Oxidative Medicine and Cellular Longevity

Oxidative Medicine and Cellular Longevity / 2016 / Article
Special Issue

Harmful and Beneficial Role of ROS

View this Special Issue

Clinical Study | Open Access

Volume 2016 |Article ID 2019643 | https://doi.org/10.1155/2016/2019643

Jelena Petrović, Dušanka Stanić, Gordana Dmitrašinović, Bosiljka Plećaš-Solarović, Svetlana Ignjatović, Bojan Batinić, Dejana Popović, Vesna Pešić, "Magnesium Supplementation Diminishes Peripheral Blood Lymphocyte DNA Oxidative Damage in Athletes and Sedentary Young Man", Oxidative Medicine and Cellular Longevity, vol. 2016, Article ID 2019643, 7 pages, 2016. https://doi.org/10.1155/2016/2019643

Magnesium Supplementation Diminishes Peripheral Blood Lymphocyte DNA Oxidative Damage in Athletes and Sedentary Young Man

Academic Editor: Paola Venditti
Received24 Sep 2015
Accepted11 Feb 2016
Published06 Mar 2016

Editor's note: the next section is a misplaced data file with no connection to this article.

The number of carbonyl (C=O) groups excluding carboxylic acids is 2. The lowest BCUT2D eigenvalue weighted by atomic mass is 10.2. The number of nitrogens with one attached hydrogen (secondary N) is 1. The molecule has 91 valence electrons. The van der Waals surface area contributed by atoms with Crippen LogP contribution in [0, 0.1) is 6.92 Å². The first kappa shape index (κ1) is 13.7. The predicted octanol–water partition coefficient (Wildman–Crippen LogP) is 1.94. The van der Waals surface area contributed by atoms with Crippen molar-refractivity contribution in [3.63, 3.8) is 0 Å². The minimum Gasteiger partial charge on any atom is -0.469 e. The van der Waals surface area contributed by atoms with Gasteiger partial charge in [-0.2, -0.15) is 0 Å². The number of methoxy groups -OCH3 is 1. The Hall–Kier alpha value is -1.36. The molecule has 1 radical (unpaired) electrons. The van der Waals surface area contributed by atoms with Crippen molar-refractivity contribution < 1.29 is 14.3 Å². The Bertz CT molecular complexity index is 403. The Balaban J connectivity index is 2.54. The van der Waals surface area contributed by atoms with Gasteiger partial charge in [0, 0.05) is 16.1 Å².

Sedentary lifestyle is highly associated with increased risk of cardiovascular disease, obesity, and type 2 diabetes. It is known that regular physical activity has positive effects on health; however several studies have shown that acute and strenuous exercise can induce oxidative stress and lead to DNA damage. As magnesium is essential in maintaining DNA integrity, the aim of this study was to determine whether four-week-long magnesium supplementation in students with sedentary lifestyle and rugby players could prevent or diminish impairment of DNA. By using the comet assay, our study demonstrated that the number of peripheral blood lymphocytes (PBL) with basal endogenous DNA damage is significantly higher in rugby players compared to students with sedentary lifestyle. On the other hand, magnesium supplementation significantly decreased the number of cells with high DNA damage, in the presence of exogenous H2O2, in PBL from both students and rugby players, and markedly reduced the number of cells with medium DNA damage in rugby players compared to corresponding control nonsupplemented group. Accordingly, the results of our study suggest that four-week-long magnesium supplementation has marked effects in protecting the DNA from oxidative damage in both rugby players and in young men with sedentary lifestyle. Clinical trial is registered at ANZCTR Trial Id: ACTRN12615001237572.